Georgia State Scientist Gets $1.675 Million to Study Link between Cancer and DNA Replication, Repair
ATLANTA—Ivaylo Ivanov, associate professor of chemistry at Georgia State University, has received a five-year, $1.675 million federal grant to study how problems with DNA replication and repair may lead to cancer susceptibility and inheritable genetic diseases.
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Georgia State University
The project is funded by the National Institute of General Medical Sciences of the National Institutes of Health and could have an impact on scientists’ fundamental understanding of the causes of cancer.
DNA replication and repair are essential life processes that are critical for maintaining the genome. The study will analyze certain core replication complexes that are crucial for repairing damaged DNA and intimately connected to cancer initiation and progression.
“This has implications for human health because the maintenance of the genome is tightly linked to disease, specifically cancer or inherited genetic disorders,” Ivanov said.
While the structures of many individual replication proteins have been determined, the assembly of larger replication complexes remain unstudied. The project will focus on the assembly of the core replication proteins DNA ligase 1 (Lig 1) and Flap Endonuclease 1 (FEN1) on Proliferating Cell Nuclear Antigen (PCNA) or Rad9-Hus1-Rad1 (9-1-1).
In DNA replication, enzymes called DNA polymerases create DNA by assembling nucleotides, the building blocks of DNA. DNA polymerases build two strands independently, a leading and a lagging strand. The leading strand gets replicated continuously as DNA polymerase incorporates nucleotides. Lagging strands are produced in discontinuous fragments, which are initiated by an RNA primer. To produce a continuous lagging strand, the replicating DNA polymerase has to exchange with other core replication proteins, such as FEN1 and Lig 1. FEN1 removes the RNA primer, and the fragment is connected to the previously synthesized fragment by Lig 1.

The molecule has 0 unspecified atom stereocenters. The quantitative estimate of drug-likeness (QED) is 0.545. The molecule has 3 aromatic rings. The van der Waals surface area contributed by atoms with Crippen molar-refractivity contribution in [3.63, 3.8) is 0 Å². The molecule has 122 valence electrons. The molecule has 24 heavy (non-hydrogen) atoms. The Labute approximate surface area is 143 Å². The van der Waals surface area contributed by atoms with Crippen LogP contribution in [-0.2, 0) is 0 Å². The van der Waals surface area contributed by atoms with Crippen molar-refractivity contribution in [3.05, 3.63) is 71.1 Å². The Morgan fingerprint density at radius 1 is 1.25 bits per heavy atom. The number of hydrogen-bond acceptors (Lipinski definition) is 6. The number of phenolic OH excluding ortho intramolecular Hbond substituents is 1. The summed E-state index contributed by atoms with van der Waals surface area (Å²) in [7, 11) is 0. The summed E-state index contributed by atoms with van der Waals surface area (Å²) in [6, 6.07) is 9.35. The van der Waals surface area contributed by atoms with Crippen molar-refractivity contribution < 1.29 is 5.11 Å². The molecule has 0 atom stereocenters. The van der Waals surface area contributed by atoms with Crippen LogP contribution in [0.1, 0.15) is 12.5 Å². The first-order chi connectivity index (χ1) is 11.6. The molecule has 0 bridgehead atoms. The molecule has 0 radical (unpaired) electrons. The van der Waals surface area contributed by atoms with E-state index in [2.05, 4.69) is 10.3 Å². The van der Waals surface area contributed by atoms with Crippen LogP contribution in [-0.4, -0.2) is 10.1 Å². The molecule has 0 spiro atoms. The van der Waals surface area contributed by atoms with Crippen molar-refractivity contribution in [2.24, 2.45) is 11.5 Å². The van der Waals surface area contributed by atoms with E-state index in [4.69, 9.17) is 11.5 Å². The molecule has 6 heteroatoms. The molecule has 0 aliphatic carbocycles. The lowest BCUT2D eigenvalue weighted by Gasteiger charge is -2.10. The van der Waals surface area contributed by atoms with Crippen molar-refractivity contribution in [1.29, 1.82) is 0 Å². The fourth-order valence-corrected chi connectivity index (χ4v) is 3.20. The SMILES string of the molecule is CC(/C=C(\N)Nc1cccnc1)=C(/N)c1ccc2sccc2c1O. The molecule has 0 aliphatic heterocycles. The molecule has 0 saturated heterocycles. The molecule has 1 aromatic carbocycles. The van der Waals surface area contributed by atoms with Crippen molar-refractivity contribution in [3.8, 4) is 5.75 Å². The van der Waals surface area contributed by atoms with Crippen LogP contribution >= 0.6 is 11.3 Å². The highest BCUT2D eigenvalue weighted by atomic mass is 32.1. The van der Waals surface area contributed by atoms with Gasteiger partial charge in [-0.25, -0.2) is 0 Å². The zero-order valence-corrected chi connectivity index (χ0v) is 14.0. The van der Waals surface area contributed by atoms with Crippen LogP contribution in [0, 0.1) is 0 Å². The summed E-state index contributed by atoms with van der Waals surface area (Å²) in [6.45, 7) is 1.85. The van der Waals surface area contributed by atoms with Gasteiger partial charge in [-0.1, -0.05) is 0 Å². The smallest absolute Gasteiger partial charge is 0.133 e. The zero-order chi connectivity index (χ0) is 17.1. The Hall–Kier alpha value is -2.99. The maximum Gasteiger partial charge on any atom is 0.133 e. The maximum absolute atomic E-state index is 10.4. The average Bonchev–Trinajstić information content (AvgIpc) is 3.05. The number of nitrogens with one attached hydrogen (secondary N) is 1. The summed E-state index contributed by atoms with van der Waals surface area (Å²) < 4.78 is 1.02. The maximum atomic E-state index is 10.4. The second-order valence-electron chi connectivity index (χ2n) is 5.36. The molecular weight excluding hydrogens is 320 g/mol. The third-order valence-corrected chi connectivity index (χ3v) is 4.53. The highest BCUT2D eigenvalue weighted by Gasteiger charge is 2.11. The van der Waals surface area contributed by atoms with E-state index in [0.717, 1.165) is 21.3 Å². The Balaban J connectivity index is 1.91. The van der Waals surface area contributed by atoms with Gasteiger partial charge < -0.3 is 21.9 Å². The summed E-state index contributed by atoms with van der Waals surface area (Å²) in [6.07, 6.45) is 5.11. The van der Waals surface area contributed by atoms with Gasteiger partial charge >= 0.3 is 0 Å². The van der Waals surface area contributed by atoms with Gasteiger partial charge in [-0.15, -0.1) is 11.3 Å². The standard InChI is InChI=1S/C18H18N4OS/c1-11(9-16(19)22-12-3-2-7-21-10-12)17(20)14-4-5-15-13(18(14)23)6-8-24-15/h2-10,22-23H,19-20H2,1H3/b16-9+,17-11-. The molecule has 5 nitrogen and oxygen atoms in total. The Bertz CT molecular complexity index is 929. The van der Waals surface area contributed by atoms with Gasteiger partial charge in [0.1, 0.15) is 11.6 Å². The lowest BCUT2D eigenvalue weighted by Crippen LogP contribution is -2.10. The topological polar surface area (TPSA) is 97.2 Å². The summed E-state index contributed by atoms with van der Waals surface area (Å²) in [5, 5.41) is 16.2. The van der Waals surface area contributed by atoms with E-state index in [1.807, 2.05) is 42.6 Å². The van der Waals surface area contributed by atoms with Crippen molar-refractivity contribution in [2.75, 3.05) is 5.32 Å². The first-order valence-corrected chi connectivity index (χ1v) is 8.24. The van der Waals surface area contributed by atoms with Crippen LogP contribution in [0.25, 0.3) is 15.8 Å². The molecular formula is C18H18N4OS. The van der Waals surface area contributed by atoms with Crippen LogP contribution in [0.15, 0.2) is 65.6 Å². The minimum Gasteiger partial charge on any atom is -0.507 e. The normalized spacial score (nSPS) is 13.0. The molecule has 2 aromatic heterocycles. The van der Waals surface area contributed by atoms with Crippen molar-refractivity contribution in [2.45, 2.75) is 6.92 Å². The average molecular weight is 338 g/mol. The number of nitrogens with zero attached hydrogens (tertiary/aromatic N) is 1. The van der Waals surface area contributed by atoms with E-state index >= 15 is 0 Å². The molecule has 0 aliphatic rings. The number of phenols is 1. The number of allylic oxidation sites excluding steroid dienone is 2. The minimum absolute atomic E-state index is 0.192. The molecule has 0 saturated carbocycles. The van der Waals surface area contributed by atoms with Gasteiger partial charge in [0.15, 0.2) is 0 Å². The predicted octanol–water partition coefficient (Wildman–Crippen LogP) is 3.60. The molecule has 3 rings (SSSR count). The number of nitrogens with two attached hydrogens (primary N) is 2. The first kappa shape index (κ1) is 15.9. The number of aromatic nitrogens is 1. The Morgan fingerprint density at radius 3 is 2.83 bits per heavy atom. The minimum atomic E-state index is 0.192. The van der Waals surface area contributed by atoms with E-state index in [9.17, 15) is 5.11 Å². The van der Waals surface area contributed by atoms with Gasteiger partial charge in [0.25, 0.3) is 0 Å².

“Our purpose is to figure out how these different enzymes cooperate—the DNA polymerase which does the synthesis, the Flap Endonuclease 1 which excises the RNA primer and finally the DNA ligase which seals the nick in the DNA strand and forms one continuous strand,” Ivanov said. “Basically, we’re combining different structural methods such as single-molecule Forster Resonance Energy Transfer, electron microscopy and small-angle X-ray scattering in order to characterize these dynamic complexes.”
Ivanov will use advanced computational methods to analyze structural data that is supplied by collaborators from across the country. His goal is to model and structurally characterize the assembly of key proteins that are critical in DNA replication and repair activities.
“The DNA replication machinery is exquisitely precise, but you have to put that precision into the context of the entire genome,” Ivanov said. “Even a small error can magnify when you’re talking about replicating millions of bases. That’s where the concept of genome maintenance or DNA repair comes in. You have several different pathways that deal with different kinds of damage. These pathways sometimes are effective at correcting the damage. Sometimes they fail. The failure can lead to either cell death or apoptosis or it can lead to cancer progression.”
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